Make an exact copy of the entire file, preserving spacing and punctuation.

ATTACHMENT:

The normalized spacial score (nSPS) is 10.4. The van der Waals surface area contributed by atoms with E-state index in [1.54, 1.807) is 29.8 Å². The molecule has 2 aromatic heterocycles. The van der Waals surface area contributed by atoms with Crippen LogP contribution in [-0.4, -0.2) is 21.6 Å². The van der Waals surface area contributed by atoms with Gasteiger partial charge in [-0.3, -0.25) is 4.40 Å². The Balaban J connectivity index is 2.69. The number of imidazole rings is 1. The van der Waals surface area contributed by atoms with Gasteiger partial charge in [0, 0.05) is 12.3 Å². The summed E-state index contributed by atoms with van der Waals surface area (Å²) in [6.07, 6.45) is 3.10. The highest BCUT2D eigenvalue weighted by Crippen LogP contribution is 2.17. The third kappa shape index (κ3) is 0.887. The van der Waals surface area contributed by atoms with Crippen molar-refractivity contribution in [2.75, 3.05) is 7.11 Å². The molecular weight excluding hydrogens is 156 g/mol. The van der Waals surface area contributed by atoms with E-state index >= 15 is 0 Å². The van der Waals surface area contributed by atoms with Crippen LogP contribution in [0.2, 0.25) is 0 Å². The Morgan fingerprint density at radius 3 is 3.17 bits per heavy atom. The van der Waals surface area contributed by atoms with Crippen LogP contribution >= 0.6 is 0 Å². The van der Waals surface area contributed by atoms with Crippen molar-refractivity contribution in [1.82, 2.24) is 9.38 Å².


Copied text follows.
The normalized spacial score (nSPS) is 10.4. The van der Waals surface area contributed by atoms with E-state index in [1.54, 1.807) is 29.8 Å². The molecule has 2 aromatic heterocycles. The van der Waals surface area contributed by atoms with Crippen LogP contribution in [-0.4, -0.2) is 21.6 Å². The van der Waals surface area contributed by atoms with Gasteiger partial charge in [-0.3, -0.25) is 4.40 Å². The Balaban J connectivity index is 2.69. The number of imidazole rings is 1. The van der Waals surface area contributed by atoms with Gasteiger partial charge in [0, 0.05) is 12.3 Å². The summed E-state index contributed by atoms with van der Waals surface area (Å²) in [6.07, 6.45) is 3.10. The highest BCUT2D eigenvalue weighted by Crippen LogP contribution is 2.17. The third kappa shape index (κ3) is 0.887. The van der Waals surface area contributed by atoms with Crippen molar-refractivity contribution in [2.75, 3.05) is 7.11 Å². The molecular weight excluding hydrogens is 156 g/mol. The van der Waals surface area contributed by atoms with E-state index >= 15 is 0 Å². The van der Waals surface area contributed by atoms with Crippen LogP contribution in [0.2, 0.25) is 0 Å². The Morgan fingerprint density at radius 3 is 3.17 bits per heavy atom. The van der Waals surface area contributed by atoms with Crippen LogP contribution >= 0.6 is 0 Å². The van der Waals surface area contributed by atoms with Crippen molar-refractivity contribution in [1.82, 2.24) is 9.38 Å².